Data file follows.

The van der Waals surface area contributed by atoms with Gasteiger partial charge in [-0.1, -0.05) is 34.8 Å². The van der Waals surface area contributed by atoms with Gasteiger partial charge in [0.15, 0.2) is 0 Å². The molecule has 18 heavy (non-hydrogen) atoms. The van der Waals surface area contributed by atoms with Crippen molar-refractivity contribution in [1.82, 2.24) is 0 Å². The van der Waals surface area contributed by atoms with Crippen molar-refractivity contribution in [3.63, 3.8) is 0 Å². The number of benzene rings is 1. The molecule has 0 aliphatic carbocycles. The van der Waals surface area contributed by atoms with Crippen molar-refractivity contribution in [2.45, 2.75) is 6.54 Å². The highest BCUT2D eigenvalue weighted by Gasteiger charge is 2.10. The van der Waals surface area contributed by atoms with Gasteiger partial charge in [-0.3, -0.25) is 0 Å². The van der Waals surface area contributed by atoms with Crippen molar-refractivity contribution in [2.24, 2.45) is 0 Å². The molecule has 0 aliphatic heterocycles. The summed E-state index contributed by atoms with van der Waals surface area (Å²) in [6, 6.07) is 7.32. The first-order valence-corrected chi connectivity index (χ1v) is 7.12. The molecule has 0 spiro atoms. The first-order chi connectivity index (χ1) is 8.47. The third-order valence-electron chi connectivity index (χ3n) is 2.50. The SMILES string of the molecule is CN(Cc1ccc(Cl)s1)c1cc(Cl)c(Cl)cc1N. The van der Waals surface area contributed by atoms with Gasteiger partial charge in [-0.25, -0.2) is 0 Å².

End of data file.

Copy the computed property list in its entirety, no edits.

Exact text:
The van der Waals surface area contributed by atoms with Gasteiger partial charge in [-0.1, -0.05) is 34.8 Å². The van der Waals surface area contributed by atoms with Gasteiger partial charge in [0.15, 0.2) is 0 Å². The molecule has 18 heavy (non-hydrogen) atoms. The van der Waals surface area contributed by atoms with Crippen molar-refractivity contribution in [1.82, 2.24) is 0 Å². The van der Waals surface area contributed by atoms with Crippen molar-refractivity contribution in [3.63, 3.8) is 0 Å². The number of benzene rings is 1. The molecule has 0 aliphatic carbocycles. The van der Waals surface area contributed by atoms with Crippen molar-refractivity contribution in [2.45, 2.75) is 6.54 Å². The highest BCUT2D eigenvalue weighted by Gasteiger charge is 2.10. The van der Waals surface area contributed by atoms with Gasteiger partial charge in [-0.3, -0.25) is 0 Å². The van der Waals surface area contributed by atoms with Crippen molar-refractivity contribution in [2.24, 2.45) is 0 Å². The molecule has 0 aliphatic heterocycles. The summed E-state index contributed by atoms with van der Waals surface area (Å²) in [6, 6.07) is 7.32. The first-order valence-corrected chi connectivity index (χ1v) is 7.12. The molecule has 0 spiro atoms. The first-order chi connectivity index (χ1) is 8.47. The third-order valence-electron chi connectivity index (χ3n) is 2.50. The SMILES string of the molecule is CN(Cc1ccc(Cl)s1)c1cc(Cl)c(Cl)cc1N. The van der Waals surface area contributed by atoms with Gasteiger partial charge in [-0.25, -0.2) is 0 Å².